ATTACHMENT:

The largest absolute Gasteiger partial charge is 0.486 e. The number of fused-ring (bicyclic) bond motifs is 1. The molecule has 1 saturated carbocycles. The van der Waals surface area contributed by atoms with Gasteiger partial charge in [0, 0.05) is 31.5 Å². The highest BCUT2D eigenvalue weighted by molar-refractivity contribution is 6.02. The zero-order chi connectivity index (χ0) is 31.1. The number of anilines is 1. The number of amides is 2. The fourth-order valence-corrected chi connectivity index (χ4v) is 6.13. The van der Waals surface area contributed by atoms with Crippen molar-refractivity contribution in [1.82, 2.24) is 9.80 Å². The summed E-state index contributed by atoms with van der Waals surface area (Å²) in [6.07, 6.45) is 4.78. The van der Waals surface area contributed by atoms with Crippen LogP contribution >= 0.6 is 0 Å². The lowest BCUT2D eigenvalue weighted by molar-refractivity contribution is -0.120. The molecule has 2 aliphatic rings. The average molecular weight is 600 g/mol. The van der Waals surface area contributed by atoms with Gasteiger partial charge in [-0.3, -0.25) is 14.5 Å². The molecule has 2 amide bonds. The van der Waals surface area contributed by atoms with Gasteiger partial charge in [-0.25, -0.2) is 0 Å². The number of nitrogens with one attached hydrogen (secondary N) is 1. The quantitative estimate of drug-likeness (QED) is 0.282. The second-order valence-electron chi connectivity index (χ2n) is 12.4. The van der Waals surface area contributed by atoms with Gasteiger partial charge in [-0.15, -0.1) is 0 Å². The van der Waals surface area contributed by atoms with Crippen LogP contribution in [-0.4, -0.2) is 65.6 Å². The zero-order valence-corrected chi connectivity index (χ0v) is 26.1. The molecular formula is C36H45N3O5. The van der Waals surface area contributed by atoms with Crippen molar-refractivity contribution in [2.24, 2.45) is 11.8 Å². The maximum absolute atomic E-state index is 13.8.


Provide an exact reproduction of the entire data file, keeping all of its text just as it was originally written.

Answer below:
The largest absolute Gasteiger partial charge is 0.486 e. The number of fused-ring (bicyclic) bond motifs is 1. The molecule has 1 saturated carbocycles. The van der Waals surface area contributed by atoms with Gasteiger partial charge in [0, 0.05) is 31.5 Å². The highest BCUT2D eigenvalue weighted by molar-refractivity contribution is 6.02. The zero-order chi connectivity index (χ0) is 31.1. The number of anilines is 1. The number of amides is 2. The fourth-order valence-corrected chi connectivity index (χ4v) is 6.13. The van der Waals surface area contributed by atoms with Crippen molar-refractivity contribution in [1.82, 2.24) is 9.80 Å². The summed E-state index contributed by atoms with van der Waals surface area (Å²) in [6.07, 6.45) is 4.78. The van der Waals surface area contributed by atoms with Crippen LogP contribution >= 0.6 is 0 Å². The lowest BCUT2D eigenvalue weighted by molar-refractivity contribution is -0.120. The molecule has 2 aliphatic rings. The average molecular weight is 600 g/mol. The van der Waals surface area contributed by atoms with Gasteiger partial charge in [-0.3, -0.25) is 14.5 Å². The molecule has 2 amide bonds. The van der Waals surface area contributed by atoms with Gasteiger partial charge in [-0.25, -0.2) is 0 Å². The number of nitrogens with one attached hydrogen (secondary N) is 1. The quantitative estimate of drug-likeness (QED) is 0.282. The second-order valence-electron chi connectivity index (χ2n) is 12.4. The van der Waals surface area contributed by atoms with Gasteiger partial charge in [-0.15, -0.1) is 0 Å². The van der Waals surface area contributed by atoms with Crippen LogP contribution in [-0.4, -0.2) is 65.6 Å². The zero-order valence-corrected chi connectivity index (χ0v) is 26.1. The molecular formula is C36H45N3O5. The van der Waals surface area contributed by atoms with Crippen molar-refractivity contribution in [2.24, 2.45) is 11.8 Å². The maximum absolute atomic E-state index is 13.8.